So there’s room for improvement, but our food waste is being compsted and much metal, plastic and paper waste is being recycled. Of course, the system won’t work at all unless we sort our waste properly at home. Cardiff’s current recycling and composting rate is 60 per cent – which means we’re doing better than all nine comparable cities in England and Scotland! But we can’t rest there. The council needs to recycle another 20,000 tonnes of the city’s waste by 2025 to meet an all-Wales 70% target. One big problem is that broken glass damages the machines used to separate metal, plastic and card, so we will soon get blue wheelie bins for glass. Rather than groaning at “another thing to do”, let’s embrace this as a positive act of love for humanity and the planet. And if any of us aren’t sorting our waste properly, the Council and the Pope would both like you to start doing so now!

What else can we do? On Friday I rang a few people to ask if there was just one thing they’d recommend you do to make a difference, what would it be?

Friends of the Earth replied: “That’s a wonderful question, and I’m glad you asked it today, because it’s plastic-free Friday!” Could you go one day a week without using disposable plastic – no straws, cups, cling-film or bottled water?

The Cardiff office of Christian Aid also suggested reducing plastic – or else switching to a green energy provider. Our parish is already part of a national consortium of Catholic organisations buying electricity and gas from renewable suppliers. We all have power bills to pay, and by choosing suppliers who are building turbines and solar panels, we can drive investment in the right kind of energy. Yes, I recognise that might make our bills a little more expensive – but we can also do things to save energy, and therefore save money. You can get advice on free energy-saving measures from an all-Wales organisation called Nest.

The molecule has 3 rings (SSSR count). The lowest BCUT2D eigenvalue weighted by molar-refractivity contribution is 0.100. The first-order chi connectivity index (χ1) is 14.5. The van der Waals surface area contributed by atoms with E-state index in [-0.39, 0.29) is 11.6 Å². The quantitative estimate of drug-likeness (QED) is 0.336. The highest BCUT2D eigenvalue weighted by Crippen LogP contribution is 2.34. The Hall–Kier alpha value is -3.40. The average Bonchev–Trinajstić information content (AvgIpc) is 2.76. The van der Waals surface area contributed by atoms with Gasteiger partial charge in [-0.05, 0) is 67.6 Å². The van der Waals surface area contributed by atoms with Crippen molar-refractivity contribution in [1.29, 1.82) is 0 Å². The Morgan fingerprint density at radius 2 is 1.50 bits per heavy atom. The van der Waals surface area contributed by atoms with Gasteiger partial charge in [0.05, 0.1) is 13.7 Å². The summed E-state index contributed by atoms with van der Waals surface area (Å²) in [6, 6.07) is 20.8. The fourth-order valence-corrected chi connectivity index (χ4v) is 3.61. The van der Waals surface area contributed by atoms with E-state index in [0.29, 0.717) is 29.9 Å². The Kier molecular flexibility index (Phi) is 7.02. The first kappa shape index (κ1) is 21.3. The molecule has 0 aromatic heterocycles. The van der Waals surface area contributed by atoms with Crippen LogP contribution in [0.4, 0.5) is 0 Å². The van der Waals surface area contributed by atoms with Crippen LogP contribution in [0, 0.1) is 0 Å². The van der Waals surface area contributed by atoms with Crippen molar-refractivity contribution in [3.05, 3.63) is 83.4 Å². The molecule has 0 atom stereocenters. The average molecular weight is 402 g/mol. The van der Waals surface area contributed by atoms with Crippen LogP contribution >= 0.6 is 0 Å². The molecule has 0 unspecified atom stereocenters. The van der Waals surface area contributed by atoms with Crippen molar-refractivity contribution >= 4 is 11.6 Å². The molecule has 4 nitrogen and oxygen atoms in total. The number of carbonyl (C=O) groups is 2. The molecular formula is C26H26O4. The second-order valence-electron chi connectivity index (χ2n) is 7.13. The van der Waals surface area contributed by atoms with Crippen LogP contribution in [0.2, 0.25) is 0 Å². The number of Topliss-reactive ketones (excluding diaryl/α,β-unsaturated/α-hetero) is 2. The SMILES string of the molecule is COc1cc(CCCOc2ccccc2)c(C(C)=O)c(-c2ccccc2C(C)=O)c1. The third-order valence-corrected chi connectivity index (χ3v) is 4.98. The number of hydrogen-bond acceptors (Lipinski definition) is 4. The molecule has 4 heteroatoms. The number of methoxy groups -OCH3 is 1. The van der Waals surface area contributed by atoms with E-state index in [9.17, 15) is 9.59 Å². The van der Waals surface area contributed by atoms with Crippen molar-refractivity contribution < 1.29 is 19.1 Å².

Evangelical charity Tear Fund suggested we could eat less meat. (They have other suggestions online, too.)

But the most challenging suggestion came from the local office of CAFOD. “Buy less, and use less! Don’t consume more than your fair share! Aspire not to have more, but to be more!”

Now, it’s not always easy to work out what our fair share us. But perhaps we can start by asking “how much is more than we need?” Do we need to put so much water in the kettle before we boil it? Do we buy more food that we can use before its expiry date? Can we freeze half a loaf, rather than wait for the last slices to go mouldy? And when we do need to spend money, every puchase is a vote for the kind of world we want. If we can afford the premium, can we pay extra for goods which are fairly traded or kinder on the environment?

Sometimes the right answer is not to buy something at all. If we want something with a designer label or simply for the sake of having it, have we made a good choice? Do we need the latest technology, or can we use an older model for a couple more years? Even if we’re not ready to totally give up eating meat or flying on holidays, every time we choose an alternative is a step in the right direction.

None of us can save the planet on our own – but together we can take small steps. Jesus challenges us to carry our cross every day, even though we are far from the end of our journey. We might feel daunted and ask, “Can I really make a difference?” Yes! Every positive decision matters to God and will be noticed in heaven. So make one positive decision today, and carry your green cross home.


You can make a personal green pledge at LiveLaudatoSi.org!

The Bishops of England and Wales invite you to consider Our Common Home.

Ephphatha! Be open! (Sunday edition)

Homily for the 23rd Sunday of Ordinary Time, Year B at St Philip Evans (Sunday morning Signed Mass, and anticipating Home Mission Sunday 2018).

“Ephphatha!”

That’s not a word you hear every day.

The Gospels are written in Greek, but Our Lord Jesus spoke Aramaic, and sometimes one of the words he spoke was so powerful, that the Gospel writers wrote down exactly what he said. The disciples who were with him on that day must have sensed God’s power flowing through him strongly at that moment – and a man who had a lifelong impediment of hearing and speech suddenly spoke and heard clearly!

And now he has a voice, what’s the first thing Jesus asks him to do?

“Don’t tell anyone about me!”